This naturally led to crucially acknowledged best practice guidelines for the use of AI by dental professionals, which essentially help improve the clinical accuracy and patient care.

Identification of the common challenges and barriers to adoption, such as integration with the dentist’s existing software and workflow, plus the cost of the equipment and additional training was explored too. 


CPD Learning Outcomes 

·         Awareness of the latest developments in Artificial Intelligence (AI) in Dentistry 

·         An understanding of what AI is and can achieve in dentistry and the potential benefits for dentists and their patients 

·         An understanding of how AI works and best practice in the dental surgery 

·         Awareness of the potential shortcomings of using AI and the challenges of integrating it into a dentist’s clinical workflow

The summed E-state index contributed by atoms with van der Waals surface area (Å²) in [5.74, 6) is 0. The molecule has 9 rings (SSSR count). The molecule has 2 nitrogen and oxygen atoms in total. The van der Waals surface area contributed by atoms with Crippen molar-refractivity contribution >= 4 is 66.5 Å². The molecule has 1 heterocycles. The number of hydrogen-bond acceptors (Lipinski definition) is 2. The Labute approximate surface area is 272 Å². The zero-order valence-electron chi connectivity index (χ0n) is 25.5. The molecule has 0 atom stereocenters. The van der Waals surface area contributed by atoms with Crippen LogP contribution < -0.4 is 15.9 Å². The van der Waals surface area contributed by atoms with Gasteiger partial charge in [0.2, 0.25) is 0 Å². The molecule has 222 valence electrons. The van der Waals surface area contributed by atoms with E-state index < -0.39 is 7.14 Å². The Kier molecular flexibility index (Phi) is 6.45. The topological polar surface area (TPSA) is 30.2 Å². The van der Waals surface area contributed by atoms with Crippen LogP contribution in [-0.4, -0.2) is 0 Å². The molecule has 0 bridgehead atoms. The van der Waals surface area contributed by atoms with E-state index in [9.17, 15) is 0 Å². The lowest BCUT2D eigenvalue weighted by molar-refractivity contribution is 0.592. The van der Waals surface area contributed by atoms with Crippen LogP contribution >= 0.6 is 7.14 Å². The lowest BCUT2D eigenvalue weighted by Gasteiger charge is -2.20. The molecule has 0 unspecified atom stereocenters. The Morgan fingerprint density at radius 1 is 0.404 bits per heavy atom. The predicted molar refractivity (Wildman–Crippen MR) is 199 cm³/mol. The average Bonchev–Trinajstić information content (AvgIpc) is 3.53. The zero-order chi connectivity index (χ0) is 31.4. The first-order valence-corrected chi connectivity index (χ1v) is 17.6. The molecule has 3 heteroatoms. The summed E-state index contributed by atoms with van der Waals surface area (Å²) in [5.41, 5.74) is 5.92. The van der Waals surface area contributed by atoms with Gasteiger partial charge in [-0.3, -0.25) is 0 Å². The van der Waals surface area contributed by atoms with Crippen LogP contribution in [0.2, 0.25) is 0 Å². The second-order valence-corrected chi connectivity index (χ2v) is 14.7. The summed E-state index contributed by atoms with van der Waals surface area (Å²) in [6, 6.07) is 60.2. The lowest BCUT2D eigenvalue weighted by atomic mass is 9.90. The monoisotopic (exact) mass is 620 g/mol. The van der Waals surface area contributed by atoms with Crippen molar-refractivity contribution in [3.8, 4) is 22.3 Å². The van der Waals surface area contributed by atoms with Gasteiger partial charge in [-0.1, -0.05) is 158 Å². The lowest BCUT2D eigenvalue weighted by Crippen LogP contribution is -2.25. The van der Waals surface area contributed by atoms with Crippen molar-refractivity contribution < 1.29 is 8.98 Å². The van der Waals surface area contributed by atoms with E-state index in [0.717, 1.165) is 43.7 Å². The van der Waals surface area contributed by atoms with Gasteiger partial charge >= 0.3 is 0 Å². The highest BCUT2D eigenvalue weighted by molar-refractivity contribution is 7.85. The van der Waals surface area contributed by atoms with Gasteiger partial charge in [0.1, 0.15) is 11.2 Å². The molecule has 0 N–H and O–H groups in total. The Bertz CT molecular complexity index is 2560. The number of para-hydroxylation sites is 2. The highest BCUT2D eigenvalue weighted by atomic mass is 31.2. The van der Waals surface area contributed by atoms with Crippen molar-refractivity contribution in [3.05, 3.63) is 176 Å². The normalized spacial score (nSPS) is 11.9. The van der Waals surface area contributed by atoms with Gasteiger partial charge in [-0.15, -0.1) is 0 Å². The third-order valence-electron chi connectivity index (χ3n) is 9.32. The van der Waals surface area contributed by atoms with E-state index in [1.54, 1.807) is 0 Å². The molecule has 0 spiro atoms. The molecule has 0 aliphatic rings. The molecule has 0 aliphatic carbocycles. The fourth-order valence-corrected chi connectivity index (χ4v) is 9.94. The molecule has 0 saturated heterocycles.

© Manchester Imaging Ltd.

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Preventive Dentistry & Artificial Intelligence

MIL NewsRoom 'Company News' Dr Ben Atkins Appointment

Preventive Dentistry and Artificial Intelligence – Where Business and Ethical Considerations Align?

An Insight into Two Extraordinary Minds.  Both Mighty Power Houses within the Dental Industry.

Introducing Dr Ben Atkins

Dr Ben Atkins owned and ran a group of mixed dental practices in the North West of England.  More recently, he has been actively involved in dental policy including roles such as; President of the Oral Health Foundation, Clinical Advisor to NICE and is participating in various projects with NHS England.

Following Dr Atkins appointment to the Clinical Team as Director of CSR & Regulatory Compliance at Manchester Imaging Limited (specialists in the design, development and deployment of AI systems for the dental sector) he met with Tony Travers CEO and they explored where business and ethical considerations aligned in preventive dentistry and artificial intelligence and where the potential for growth is where the two worlds meet